DOL Issues Notice of Proposed Independent Contractor Rule (US)Paul Erian and Scott Heldon October 12, 2022 at 1:05 pm Employment Law Worldview


On October 11, 2022, the Wage and Hour Division of the U.S. Department of Labor (DOL) issued a Notice of Proposed Rulemaking that would make it more difficult for employers to properly classify workers as independent contractors under the federal Fair Labor Standards Act (FLSA).

The proposed rule clarifies the applicable test for determining whether a worker is an employee or an independent contractor under the FLSA and seeks to rescind the more employer-friendly test issued in 2021 by the Trump administration. The “totality of the circumstances” analysis announced by the proposed rule represents a return to a more stringent standard that employers must meet in order to avoid potential liability for independent contractor misclassification.

The proposed rule is scheduled for official publication in the Federal Register on October 13, 2022, after which the public will have 45 days to comment.

The Current 2021 Rule Issued by the Trump Administration

On January 6, 2021, during the final days of the Trump administration, the DOL published a rule (2021 Rule) announcing a five-factor “economic realities” test used to determine whether a worker is in business for him-or-herself (and therefore an independent contractor) or economically dependent on an employer (and therefore an employee). The five factors are:

The nature and degree of the worker’s control over the work;
The worker’s opportunity for profit or loss;
The amount of skill required for the work;
The degree of permanence in the working relationship; and
Whether the work is part of an integrated unit of production.

The 2021 Rule heavily emphasized the first two factors, which were designated as “core factors” to be accorded more probative weight than the others. Under the 2021 Rule, if a worker exercises substantial control over key aspects of the performance of the work and has an opportunity for profit and loss (other than by working more hours or faster), the first two factors weigh in favor of independent contractor classification, and it is “highly unlikely” the three remaining factors could outweigh the first two factors.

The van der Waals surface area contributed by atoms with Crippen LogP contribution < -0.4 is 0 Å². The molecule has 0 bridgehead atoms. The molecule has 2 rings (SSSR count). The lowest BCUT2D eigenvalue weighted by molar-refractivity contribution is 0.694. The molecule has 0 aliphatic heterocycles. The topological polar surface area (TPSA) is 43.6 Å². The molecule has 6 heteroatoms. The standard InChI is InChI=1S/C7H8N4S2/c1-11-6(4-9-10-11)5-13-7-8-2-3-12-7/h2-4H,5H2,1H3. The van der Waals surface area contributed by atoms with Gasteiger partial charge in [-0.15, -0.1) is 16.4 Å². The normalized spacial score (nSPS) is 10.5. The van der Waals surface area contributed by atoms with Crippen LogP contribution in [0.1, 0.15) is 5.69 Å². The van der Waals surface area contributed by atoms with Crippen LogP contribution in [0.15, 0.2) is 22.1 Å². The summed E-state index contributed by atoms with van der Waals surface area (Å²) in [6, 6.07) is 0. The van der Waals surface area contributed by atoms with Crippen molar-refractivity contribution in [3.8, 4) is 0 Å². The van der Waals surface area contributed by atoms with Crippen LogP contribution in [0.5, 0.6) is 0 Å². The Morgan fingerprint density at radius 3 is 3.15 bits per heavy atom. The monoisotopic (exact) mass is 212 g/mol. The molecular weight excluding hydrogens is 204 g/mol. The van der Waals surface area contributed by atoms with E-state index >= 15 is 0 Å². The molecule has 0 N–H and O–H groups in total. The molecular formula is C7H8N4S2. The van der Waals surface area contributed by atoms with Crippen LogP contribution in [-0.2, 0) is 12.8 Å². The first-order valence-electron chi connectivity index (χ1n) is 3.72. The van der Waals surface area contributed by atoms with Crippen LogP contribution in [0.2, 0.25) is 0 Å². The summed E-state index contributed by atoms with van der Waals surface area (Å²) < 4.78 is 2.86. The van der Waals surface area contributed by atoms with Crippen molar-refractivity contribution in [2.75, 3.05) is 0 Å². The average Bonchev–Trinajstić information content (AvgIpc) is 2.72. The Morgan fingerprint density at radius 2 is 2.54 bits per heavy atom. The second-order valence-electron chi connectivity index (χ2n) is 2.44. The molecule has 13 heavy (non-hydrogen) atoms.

How Does the New Proposed Rule Differ From the 2021 Rule?

The DOL’s proposed rule would return a “totality-of-the-circumstances” framework to the economic reality test. The proposed rule does away with “core factors,” and lists the following six non-exhaustive factors to be fully and equally considered:

The worker’s opportunity for profit or loss based on his or her use of managerial skill; 
Whether the worker makes capital or entrepreneurial investments related to the performance of work, and if so, whether such investment relative to the employer’s investment indicates the worker is an independent business; 
Degree of permanence in the work relationship;
Nature and degree of control exercised over the performance of work;
Extent to which the work performed is an integral part of the employer’s business; and
Skill and initiative, including whether a worker uses specialized skills to perform the work.

Economic dependence remains the ultimate inquiry for determining whether a worker is an independent contractor. However, the new proposed rule expands the analysis and requires consideration of all factors with equal probative weight, making it harder for independent contractor classifications to survive legal challenge.


News of the proposal brought a drop in share price for many companies that depend on independent contractors to keep their businesses running. If implemented, the impact of the new rule will be felt across all industries, as all employers will have to navigate a more complex and stringent test to avoid the significant liability that can result from worker misclassification.

The proposed rule must still work its way through the regulatory notice and comment process before it is formally adopted and may face legal challenges if and when it becomes final. As always, we will monitor further developments and can help employers navigate increasingly challenging workforce issues.

Employment Law Worldview

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